THE BLOG
09/23/2013 03:08 pm ET Updated Nov 23, 2013

I Am Petrified of Your Unleashed, Furry Creatures

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Only in my dreams could I be assured of not being stoned to death for proclaiming my truth to a crowd of animal lovers. I only like furry creatures in very specific places: pictures on walls or desks, computer screen savers and on TV, when the news stations end their nightly broadcasts with a feel-good story of an animal's heroic deed.

Beverly Hills is no exception when it comes to their furry ones. I have seen them adorned with diamond collars, faux furs and many, I guess, wearing the latest doggie wear by Hilton; Komondors (rocking the same hairstyle I do), Bullmastiffs, Great Danes, Doberman Pinschers, and small and large show dog poodles, just to name a few.

So, on this particular day, I'm standing at a bus stop in Beverly Hills, on my way to a temporary research assignment. Time is of the essence, when I catch a glimpse of a four-legged creature about two blocks away and heading in my direction. I am terrified to the core, especially since it appears not to be lead by a human hand.

I have to think quickly, contemplating my two choices; turn on my heels to cross the street or possibly miss a bus, again.

Mercifully, I notice one of those long, long retractable leashes being held by a man sipping from a coffee cup and chatting away on a cell phone. How I wish those things were sold in florescent colors. Why does anyone need to walk a half mile behind man's best friend?

Of course, I am relieved when the owner finally catches up to this over-sized dog. This pretentious creature and I make eye contact.

She, a four-legged snob, wearing a pink designer knit, with orthodontic braces, is looking me up and down...

What?

I could have sworn I heard this bitch say, "Get on the bus, you peasant!"

Uncharacteristically, I rolled my eyes in a not-so-nice way as the bus pulled up and I got on. I briefly wonder if pets in Beverly Hills can actually talk.

Who knew karma could go full-circle in a matter of thirty minutes? I am about to be punished for my eye-rolling impudence.

I arrive to my assignment and at the entrance of the door is a wolf. Well, not exactly, but he looks like one. My first thought was this better be a statue -- it wasn't.

I found out later that employers in California with fifty or less employees can decide whether they want to allow furry pets at work.

I think the manager sensed my fear and asked, "Did the agency tell you that we were a pet-friendly office?" Bristling inside, I said, "No, they did not."

"Are there any other pets in this office"? I asked, bracing myself for her answer, as I watched the wolf-like dog run up and down the floor playing with a blue and white ball. "Only a cat," she replied. I thought, Gee, I am afraid of those crafty, furry creatures, too.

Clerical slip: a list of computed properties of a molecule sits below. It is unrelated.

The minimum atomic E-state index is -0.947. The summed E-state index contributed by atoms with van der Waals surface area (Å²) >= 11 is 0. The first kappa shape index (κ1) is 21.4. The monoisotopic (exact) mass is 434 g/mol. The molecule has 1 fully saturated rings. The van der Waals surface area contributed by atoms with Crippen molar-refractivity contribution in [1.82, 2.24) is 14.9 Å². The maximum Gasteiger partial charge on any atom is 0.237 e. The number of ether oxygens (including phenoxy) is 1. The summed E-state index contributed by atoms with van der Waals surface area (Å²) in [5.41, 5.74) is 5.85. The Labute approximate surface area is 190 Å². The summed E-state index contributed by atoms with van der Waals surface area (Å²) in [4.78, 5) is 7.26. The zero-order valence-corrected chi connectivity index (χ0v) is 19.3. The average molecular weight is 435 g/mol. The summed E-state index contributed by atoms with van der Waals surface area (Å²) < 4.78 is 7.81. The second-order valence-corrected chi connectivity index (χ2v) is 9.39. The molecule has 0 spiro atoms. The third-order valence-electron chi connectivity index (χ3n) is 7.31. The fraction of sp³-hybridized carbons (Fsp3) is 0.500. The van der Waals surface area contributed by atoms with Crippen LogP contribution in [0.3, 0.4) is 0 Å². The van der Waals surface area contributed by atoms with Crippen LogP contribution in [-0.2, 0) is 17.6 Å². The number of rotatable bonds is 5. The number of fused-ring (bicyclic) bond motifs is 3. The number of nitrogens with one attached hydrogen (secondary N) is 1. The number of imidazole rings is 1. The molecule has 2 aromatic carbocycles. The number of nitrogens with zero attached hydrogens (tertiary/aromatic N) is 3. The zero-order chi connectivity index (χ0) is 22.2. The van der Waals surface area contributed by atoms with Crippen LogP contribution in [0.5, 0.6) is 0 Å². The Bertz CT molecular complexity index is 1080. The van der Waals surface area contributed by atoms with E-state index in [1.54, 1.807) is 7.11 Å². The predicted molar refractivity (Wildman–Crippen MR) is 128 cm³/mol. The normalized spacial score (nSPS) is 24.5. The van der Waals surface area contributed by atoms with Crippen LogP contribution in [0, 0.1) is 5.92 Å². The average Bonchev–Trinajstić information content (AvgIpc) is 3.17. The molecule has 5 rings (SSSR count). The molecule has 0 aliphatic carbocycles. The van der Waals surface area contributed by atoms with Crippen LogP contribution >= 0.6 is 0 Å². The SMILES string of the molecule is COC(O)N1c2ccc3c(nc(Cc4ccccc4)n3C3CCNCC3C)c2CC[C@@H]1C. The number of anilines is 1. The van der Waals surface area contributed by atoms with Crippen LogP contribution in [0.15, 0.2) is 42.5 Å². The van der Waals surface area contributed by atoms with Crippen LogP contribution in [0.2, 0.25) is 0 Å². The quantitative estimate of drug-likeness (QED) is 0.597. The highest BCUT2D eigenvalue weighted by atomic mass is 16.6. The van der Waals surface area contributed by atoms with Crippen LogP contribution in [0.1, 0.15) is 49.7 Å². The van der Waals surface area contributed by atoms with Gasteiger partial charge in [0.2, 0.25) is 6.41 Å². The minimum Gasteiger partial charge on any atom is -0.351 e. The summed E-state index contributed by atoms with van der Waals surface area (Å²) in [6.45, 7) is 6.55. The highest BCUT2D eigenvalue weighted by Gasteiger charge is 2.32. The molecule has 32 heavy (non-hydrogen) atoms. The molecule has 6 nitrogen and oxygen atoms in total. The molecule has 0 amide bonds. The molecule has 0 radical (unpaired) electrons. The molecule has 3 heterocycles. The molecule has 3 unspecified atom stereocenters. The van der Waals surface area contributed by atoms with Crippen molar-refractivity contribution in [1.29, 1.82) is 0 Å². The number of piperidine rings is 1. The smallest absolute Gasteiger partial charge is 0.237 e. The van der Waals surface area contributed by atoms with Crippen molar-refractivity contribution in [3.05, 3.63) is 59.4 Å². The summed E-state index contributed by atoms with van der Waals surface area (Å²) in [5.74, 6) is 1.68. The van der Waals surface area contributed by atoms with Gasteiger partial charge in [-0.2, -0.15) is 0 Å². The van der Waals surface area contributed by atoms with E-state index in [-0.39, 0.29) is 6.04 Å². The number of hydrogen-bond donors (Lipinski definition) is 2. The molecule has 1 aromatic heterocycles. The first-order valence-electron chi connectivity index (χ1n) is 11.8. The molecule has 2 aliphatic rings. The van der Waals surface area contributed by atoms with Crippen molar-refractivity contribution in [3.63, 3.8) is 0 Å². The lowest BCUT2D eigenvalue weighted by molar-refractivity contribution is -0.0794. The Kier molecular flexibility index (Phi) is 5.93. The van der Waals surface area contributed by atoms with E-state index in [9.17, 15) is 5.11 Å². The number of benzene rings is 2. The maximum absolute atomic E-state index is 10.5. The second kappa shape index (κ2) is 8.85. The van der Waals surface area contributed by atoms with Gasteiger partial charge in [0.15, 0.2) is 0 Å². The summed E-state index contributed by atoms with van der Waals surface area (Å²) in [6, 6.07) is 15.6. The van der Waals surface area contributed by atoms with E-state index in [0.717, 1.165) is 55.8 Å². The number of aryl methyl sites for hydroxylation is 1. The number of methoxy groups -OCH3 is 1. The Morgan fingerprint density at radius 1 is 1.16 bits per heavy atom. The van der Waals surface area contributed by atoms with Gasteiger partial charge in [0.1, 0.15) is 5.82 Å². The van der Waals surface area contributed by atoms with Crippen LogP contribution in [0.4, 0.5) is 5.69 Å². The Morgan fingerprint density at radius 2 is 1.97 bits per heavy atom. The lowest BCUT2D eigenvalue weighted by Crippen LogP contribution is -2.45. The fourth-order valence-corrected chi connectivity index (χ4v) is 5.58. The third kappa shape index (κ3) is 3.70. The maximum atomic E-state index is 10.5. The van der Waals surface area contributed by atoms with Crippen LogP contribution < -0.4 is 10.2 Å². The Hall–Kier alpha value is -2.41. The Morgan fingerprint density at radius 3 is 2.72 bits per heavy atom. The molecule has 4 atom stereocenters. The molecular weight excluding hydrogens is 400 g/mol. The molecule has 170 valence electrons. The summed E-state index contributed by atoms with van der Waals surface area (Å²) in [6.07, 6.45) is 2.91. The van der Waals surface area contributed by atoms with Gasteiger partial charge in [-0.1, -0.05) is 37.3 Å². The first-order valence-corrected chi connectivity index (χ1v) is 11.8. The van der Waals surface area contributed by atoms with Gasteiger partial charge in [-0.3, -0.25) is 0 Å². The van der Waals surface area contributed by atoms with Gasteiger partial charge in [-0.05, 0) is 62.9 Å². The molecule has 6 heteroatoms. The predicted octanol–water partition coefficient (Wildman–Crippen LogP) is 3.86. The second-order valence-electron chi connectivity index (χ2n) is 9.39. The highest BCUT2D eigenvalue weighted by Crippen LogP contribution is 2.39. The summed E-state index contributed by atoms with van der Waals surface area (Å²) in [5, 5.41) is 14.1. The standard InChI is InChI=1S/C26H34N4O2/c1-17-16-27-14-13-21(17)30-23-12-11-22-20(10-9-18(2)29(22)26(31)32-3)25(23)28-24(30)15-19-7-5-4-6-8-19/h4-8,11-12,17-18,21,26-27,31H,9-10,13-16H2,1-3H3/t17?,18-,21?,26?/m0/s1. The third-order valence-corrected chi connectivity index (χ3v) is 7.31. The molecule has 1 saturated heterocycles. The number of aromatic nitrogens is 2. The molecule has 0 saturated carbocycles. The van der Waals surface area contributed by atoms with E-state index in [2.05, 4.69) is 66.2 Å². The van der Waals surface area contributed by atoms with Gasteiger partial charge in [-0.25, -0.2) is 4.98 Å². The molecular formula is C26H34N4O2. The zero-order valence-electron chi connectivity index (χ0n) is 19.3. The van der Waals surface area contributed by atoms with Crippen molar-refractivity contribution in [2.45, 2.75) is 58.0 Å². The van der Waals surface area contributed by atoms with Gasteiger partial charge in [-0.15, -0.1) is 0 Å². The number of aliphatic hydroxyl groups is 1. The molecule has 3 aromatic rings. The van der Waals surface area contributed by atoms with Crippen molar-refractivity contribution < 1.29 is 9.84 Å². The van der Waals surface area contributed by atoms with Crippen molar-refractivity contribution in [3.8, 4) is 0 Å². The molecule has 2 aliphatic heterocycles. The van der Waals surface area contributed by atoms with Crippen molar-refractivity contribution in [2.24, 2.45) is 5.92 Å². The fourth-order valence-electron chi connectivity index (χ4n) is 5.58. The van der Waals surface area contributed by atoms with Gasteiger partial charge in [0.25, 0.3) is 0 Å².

My legs seem to stop functioning, like they were glued together. I followed the manager to my work area to settle into my chair. I lost sight of the wolf-like dog.

All of a sudden, I heard heavy breathing noises. I turned slightly to see what was going on. He's in his divan behind my desk -- yikes!

I found out something new about myself. I did not know that I was able to hyperventilate in total silence and cry dry tears.

When did (dogs and cats) become all the rage? I cannot seem to get away from them. They are everywhere! I've seen their furry heads pop up from women's over-sized handbags inside the grocery store. This is against the law if it is not a service dog.

Not to mention our local 90210 park, where I enjoy walking, but have to look down to be sure not to step on their organic droppings.

Where in the Bill of Rights does it mention humans being subordinate to unleashed pets?

I am tired of hearing "Gucci or Fendi doesn't bite. Come on. Pet him. He's afraid of his own shadow." The writer, Tony Hendra, addressed this issue in New York Magazine:
"It's OK! He's really friendly... Friendly doesn't quite cover the genome of a pony-size wolf-hound with the dentition of a teenage alligator. Flesh will be bitten, bones broken, picnic food stolen, small bodies exposed to ringworm, hookworm, and strep throat from slobbery tongues..."

I also agree with Mr. Hendra that unleashed dogs are weapons. I know this firsthand because I had been chased like I was on a FBI's Most Wanted poster once by a Doberman. I leaped on a hood of a car and had to pay out of my pocket for damages.

Oh, no. Here comes the furry feline from the back room, sauntering through the office with such elegance and grace, as if she is on her way to high noon tea.

By now, I am waiting for a Hollywood director to run out of that back room with a camera, microphone and a cue card that reads, you have been "punk'd!", along with a few of my friends, whom I would later forgive! I'd be jokingly informed they all conspired with the agency, the dog and cat whisperer, and this particular company to play this ruse on me -- no such luck.

I stood up with wobbly legs, left for lunch, and never returned. My hapless day continued because Karma followed me home.

I get off the bus only to see a man in my neighborhood with his Bullmastiff, without a leash, who is taller than he is and quite massive. Now it was my turn to stand still like a statue until he turned on his block.

I am pet-ri-fied of your unleashed furry creatures...